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māla , ae, f. mando, like scala, from scando,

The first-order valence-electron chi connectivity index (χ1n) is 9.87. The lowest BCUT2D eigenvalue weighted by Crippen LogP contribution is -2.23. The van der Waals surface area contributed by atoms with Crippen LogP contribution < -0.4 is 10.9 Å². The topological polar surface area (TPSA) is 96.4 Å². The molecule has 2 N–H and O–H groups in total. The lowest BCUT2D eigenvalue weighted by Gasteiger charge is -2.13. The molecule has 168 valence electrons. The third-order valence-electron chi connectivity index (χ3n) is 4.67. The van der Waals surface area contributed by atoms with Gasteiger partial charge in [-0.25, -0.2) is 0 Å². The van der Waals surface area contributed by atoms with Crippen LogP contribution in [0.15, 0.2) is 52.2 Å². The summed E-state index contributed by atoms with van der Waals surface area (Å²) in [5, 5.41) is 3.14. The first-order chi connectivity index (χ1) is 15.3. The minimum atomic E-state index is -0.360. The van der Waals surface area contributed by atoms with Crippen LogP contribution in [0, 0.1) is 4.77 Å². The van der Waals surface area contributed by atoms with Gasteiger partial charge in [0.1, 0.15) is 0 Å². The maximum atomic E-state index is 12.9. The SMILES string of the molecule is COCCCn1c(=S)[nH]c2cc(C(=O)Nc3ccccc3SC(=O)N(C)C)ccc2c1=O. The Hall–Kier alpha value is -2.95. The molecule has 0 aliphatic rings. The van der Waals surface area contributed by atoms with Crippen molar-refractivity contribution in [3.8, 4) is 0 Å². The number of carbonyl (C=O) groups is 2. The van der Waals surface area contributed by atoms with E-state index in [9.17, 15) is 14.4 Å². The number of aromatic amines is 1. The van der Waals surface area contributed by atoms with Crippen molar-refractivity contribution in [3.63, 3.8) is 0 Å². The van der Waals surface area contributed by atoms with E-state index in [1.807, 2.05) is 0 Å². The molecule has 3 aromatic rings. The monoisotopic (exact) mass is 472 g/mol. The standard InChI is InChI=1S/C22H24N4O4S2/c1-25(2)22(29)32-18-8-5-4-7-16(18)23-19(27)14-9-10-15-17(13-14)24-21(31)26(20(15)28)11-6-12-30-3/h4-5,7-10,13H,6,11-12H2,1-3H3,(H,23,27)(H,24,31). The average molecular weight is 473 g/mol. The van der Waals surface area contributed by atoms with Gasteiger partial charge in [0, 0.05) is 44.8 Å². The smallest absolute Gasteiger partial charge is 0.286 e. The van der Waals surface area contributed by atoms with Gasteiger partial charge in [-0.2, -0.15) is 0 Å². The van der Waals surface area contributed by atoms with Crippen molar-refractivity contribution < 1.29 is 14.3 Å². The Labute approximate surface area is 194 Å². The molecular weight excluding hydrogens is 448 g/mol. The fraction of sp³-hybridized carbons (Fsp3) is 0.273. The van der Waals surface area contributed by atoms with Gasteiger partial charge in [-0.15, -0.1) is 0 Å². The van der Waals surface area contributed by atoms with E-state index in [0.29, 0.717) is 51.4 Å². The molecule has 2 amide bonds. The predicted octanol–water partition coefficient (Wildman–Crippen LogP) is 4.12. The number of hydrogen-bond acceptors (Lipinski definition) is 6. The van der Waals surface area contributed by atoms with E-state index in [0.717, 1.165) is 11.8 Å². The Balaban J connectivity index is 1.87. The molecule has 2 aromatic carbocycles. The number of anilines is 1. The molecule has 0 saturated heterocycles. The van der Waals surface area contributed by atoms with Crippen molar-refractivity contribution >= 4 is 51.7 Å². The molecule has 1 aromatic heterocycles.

I.the cheek-bone, jaw; in the stricter anatomical sense, the upper bones of the face, between the eyes, nose, and mouth, in which the teeth are fixed (usually in plur.): “maxilla est mobile os. Malae cum toto osse, quod superiores dentes excipit, immobiles sunt,Cels. 8, 1: “dentium pars maxillae, pars superiori ossi malarum haeret,id. ib.: ut meos malis miser manderem natos, Poët. ap. Cic. de Or. 3, 58, 215; Lucr. 2, 638: “ambesas subigat malis absumere mensas,Verg. A. 3, 257.—Of the dog, Verg. A. 12, 755; “of the horse,id. G. 3, 268; “of the wolf,id. A. 11, 681; “of the lion: horribilique malā,Hor. C. 2, 19, 23.—
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